Diksha hasn’t been feeling like herself lately. For three weeks, she’s been unable to follow her daily routine, hasn’t felt like eating or playing with her children, and no longer sits at her bangle shop in the village market. The violence she endures at home has become more frequent, and Diksha wonders if that’s the reason for her low mood.
Sensing something is wrong, her neighbour Radha asks Diksha if everything is all right. Diksha shares that she is dealing with domestic abuse as well as financial difficulties affecting her shop. Radha empathises and says she’s been through a similar situation in the past. She also explains her role as a village ‘champion’, trained to provide emotional support, and offers to talk to Diksha over a few sessions, at a time and place of her convenience. After completing these sessions, Diksha feels so much better and is assured that she is not alone.
This hopeful vignette is set in a village in Mehsana, an economically disadvantaged district in the western state of Gujarat in India where, as per national estimates, approximately 4 to 8 per cent of the residents are dealing with mental health problems such as depression and anxiety. Similar to all rural districts in India, there are inadequate mental health services and professionals. Diksha’s story is fictional, but it’s one that draws upon several real-life stories we have encountered in our work researching and delivering a vital mental health intervention known as peer support.
In the example above, Diksha is clearly in a distressed state of mind. Thankfully, her neighbour Radha, who is trained as a peer supporter (or champion, in the local context), identifies something is amiss and reaches out. Diksha is familiar with Radha, trusts her, and hence feels comfortable in expressing her feelings to her. During their sessions together, Radha uses lay counselling skills, such as active listening (a form of reflexive listening to empathise with a person experiencing distress), to understand Diksha’s thoughts and feelings. Radha also uses lay counselling techniques, such as problem-solving, which have proven to be effective in helping individuals find solutions to cope with their distress.
Diksha is not alone in facing stressors of this nature. Every one of us may or will experience difficult situations at some point in our lives. A few of us might wonder if what we’re going through is serious enough to reach out to a professional therapist or counsellor. Others may feel reluctant to open up about their feelings due to the stigma and shame associated with expressing one’s emotional vulnerability. It’s also possible that, the last time some of us reached out to a loved one, their advice was perhaps not helpful for our situation or they weren’t equipped with the skills to emotionally support us in our most distressed moments. Finally, those of us who want to approach a mental health professional such as a psychiatrist or a therapist may be confronted by other challenges, such as finding a professional who is available, affordable, can speak in a language that resonates with us and makes us feel comfortable.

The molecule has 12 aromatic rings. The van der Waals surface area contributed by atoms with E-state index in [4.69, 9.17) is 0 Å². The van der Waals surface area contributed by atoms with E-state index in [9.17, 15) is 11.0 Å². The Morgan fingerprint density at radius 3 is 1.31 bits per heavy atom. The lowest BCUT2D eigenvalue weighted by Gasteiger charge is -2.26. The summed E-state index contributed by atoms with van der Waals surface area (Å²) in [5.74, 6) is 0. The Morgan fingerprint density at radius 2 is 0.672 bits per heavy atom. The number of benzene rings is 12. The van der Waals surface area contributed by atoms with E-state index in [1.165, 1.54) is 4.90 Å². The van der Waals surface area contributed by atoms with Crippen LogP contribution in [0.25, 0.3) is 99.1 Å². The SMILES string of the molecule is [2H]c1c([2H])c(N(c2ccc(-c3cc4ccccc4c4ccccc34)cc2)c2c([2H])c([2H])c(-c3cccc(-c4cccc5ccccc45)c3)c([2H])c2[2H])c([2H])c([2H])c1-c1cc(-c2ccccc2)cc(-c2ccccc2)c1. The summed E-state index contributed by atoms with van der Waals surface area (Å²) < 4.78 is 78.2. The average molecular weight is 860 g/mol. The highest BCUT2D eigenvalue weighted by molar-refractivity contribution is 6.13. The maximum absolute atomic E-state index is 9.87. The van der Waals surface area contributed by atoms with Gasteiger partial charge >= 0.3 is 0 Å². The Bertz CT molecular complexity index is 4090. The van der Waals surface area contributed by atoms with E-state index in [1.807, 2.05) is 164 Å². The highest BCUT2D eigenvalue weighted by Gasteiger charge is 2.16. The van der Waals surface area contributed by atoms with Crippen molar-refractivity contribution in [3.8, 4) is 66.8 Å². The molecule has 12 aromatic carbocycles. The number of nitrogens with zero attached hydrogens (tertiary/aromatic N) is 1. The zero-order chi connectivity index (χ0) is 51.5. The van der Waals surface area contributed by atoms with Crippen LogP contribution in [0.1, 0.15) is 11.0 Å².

These hurdles are particularly prevalent in areas where there is a lack of mental health professionals or in societies where reaching out for emotional support is shamed as a sign of weakness (in India, where we work, between 70 to 92 per cent of people with a diagnosable mental health condition don’t have access to any form of mental health care). In such contexts, a person might not reach out for support at all, or instead rely on networks of family and friends rather than look for a mental health professional.
At Bicêtre, recovered mental health patients were employed as staff to take care of patients
In our work, we address these realities by developing evidence-based and innovative mental health and suicide-prevention programmes based on peer support and lay counselling. These programmes are usually delivered by community members, persons with lived experience, caregivers, youth, health professionals or other groups using skills that they’ve developed through the training and mentorship our programmes provide.
In the context of mental health, peer support is a process through which people who share similar lived experiences or social backgrounds support others experiencing mental health problems or emotional distress. One of the earliest recorded instances within psychiatric settings can be traced to the late 18th century at the Bicêtre Hospital in Paris where recovered mental health patients were employed as staff members to take care of patients who were in treatment. Other earlier manifestations of peer support emerged as self-help groups providing informal support in the community. For instance, in 1845, a group of men who had experienced treatment violations while in an asylum, set up the Alleged Lunatics’ Friend Society in England, which fought for protection from ‘unjust confinement … [and] from cruel and improper treatment’.